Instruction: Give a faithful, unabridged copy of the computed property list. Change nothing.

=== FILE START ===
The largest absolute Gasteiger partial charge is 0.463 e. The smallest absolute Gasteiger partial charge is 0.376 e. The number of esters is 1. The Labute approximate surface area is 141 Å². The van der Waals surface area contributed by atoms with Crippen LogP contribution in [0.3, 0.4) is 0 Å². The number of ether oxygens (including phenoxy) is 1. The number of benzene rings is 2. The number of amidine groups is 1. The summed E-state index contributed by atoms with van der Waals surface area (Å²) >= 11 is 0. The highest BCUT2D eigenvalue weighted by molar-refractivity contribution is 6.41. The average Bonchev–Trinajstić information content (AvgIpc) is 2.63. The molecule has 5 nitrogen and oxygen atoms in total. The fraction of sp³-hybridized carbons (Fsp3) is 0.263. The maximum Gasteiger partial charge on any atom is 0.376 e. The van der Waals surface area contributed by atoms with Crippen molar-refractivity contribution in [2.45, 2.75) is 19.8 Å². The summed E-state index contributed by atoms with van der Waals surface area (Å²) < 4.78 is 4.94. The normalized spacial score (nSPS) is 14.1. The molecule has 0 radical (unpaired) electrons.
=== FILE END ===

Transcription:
The largest absolute Gasteiger partial charge is 0.463 e. The smallest absolute Gasteiger partial charge is 0.376 e. The number of esters is 1. The Labute approximate surface area is 141 Å². The van der Waals surface area contributed by atoms with Crippen LogP contribution in [0.3, 0.4) is 0 Å². The number of ether oxygens (including phenoxy) is 1. The number of benzene rings is 2. The number of amidine groups is 1. The summed E-state index contributed by atoms with van der Waals surface area (Å²) >= 11 is 0. The highest BCUT2D eigenvalue weighted by molar-refractivity contribution is 6.41. The average Bonchev–Trinajstić information content (AvgIpc) is 2.63. The molecule has 5 nitrogen and oxygen atoms in total. The fraction of sp³-hybridized carbons (Fsp3) is 0.263. The maximum Gasteiger partial charge on any atom is 0.376 e. The van der Waals surface area contributed by atoms with Crippen molar-refractivity contribution in [2.45, 2.75) is 19.8 Å². The summed E-state index contributed by atoms with van der Waals surface area (Å²) < 4.78 is 4.94. The normalized spacial score (nSPS) is 14.1. The molecule has 0 radical (unpaired) electrons.